The E32’s 3.0L version was somewhat confusingly designated “730i”, as the same displacement 730i I6 continued to be offered. The larger 4.0L was fittingly designated as the 740i. With 282 horsepower and 300 lb-ft torque, the 740i was capable of achieving identical zero-to-sixty times as the 750iL due to its lighter weight and 5-speed automatic. The 735i and its I6 were correspondingly dropped following the addition of the two V8s.
As far as transmissions went, the 730i (I6), 735i/735iL, and 750i/750iL were all available with a 4-speed automatic, while the standard transmission in the 730 and 735 was a 5-speed manual. The V8 730i also came standard with a 5-speed manual, however, in one of its first such applications in a production automobile, a 5-speed automatic was available in the V8 730i and standard in the 740i/740iL.
Externally, V12 and V8 models were distinguished by their wider dual kidney grilles and corresponding wider power dome on the hood. Six-cylinder models continued using the more traditional narrower (and thus more vertical looking) dual kidney grille. Of course, to make things confusing, upon special request, the 750 could be ordered with the classic narrow kidney grille.
Taking a play out of Mercedes’ book, for the first time, the 7 Series was available in an extended length “L” (for Lang, German for “long”) body, which rode on a 4.5-inch longer wheelbase. Placing a greater emphasis on chauffeured rear seat passengers, all of this additional length went to rear legroom. 735iL, 740iL, and 750iL models were all offered over the E32’s production span.
Ending production in 1994, E32 7 Series sales amounted to over 311,000 units, a very reasonable figure for a car in the 7 Series’ class. While the E32 was a successful car in its own right, what it did for the BMW brand, and its lasting legacy are all the more significant.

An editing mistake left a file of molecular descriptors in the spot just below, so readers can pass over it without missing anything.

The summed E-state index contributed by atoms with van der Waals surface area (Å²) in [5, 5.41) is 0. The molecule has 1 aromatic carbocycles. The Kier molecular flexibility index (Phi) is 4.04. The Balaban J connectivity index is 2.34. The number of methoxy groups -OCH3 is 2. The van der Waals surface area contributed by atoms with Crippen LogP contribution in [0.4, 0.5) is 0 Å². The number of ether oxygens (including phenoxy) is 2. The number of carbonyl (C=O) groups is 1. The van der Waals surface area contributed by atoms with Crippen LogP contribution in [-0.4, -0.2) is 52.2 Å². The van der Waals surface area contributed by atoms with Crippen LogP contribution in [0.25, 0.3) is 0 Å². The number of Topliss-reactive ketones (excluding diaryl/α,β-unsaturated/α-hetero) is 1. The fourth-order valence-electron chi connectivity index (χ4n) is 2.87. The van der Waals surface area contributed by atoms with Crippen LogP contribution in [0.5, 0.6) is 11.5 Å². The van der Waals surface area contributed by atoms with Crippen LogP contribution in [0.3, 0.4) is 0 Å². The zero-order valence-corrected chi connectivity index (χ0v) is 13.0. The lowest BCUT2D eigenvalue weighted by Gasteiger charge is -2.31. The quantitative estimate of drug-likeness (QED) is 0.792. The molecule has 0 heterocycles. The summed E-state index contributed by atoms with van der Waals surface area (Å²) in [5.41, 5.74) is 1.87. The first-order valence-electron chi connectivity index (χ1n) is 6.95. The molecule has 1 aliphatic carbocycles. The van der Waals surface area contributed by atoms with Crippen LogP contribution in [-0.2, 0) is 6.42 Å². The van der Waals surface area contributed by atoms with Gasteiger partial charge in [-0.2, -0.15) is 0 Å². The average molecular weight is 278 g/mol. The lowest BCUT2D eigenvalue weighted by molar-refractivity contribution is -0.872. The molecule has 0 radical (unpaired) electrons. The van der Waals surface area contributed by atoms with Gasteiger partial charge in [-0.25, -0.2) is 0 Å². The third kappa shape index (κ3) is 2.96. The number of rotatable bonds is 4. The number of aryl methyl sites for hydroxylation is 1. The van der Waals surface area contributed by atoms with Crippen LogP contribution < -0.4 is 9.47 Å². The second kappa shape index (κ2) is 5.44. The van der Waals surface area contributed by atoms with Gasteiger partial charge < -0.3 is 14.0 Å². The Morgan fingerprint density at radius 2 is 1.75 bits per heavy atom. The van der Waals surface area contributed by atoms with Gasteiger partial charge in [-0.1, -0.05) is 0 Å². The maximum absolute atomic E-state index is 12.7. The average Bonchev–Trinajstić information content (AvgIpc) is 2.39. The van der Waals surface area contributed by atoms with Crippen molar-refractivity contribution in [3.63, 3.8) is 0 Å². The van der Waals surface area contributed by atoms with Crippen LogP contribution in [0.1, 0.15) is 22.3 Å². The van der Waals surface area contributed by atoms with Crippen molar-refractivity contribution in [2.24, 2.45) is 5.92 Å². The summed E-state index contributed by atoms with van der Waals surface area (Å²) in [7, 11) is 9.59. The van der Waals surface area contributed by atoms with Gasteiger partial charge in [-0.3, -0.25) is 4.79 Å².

Although BMW was steadily building its premium image, especially in North America, it was the E32 by far which elevated and solidified BMW’s elite status as a world-class luxury brand, fully on par with the likes of Mercedes-Benz and Jaguar. With its highly advanced powertrain, cutting edge tech features, sumptuous amenities, and BMW’s unmatched dynamic handling characteristics, the E32 7 Series was one of the greatest steps forward for the Bavarian brand, and a proud display of all its might.
Cementing the 7 Series’ flagship status, the E32 was a true game changer, and one that even had Mercedes quivering in its shoes, causing Stuttgart to delay the launch of its W140 S-Class by nearly two years in order to add even more features and their own V12.
Although the E32 has been out of production for over two decades now, many of the technologies it pioneered are still being used in BMWs today. With each successive generation, the 7 Series continues to be the vehicle debuting BMW’s latest innovations, many of which soon trickle down to less expensive BMWs.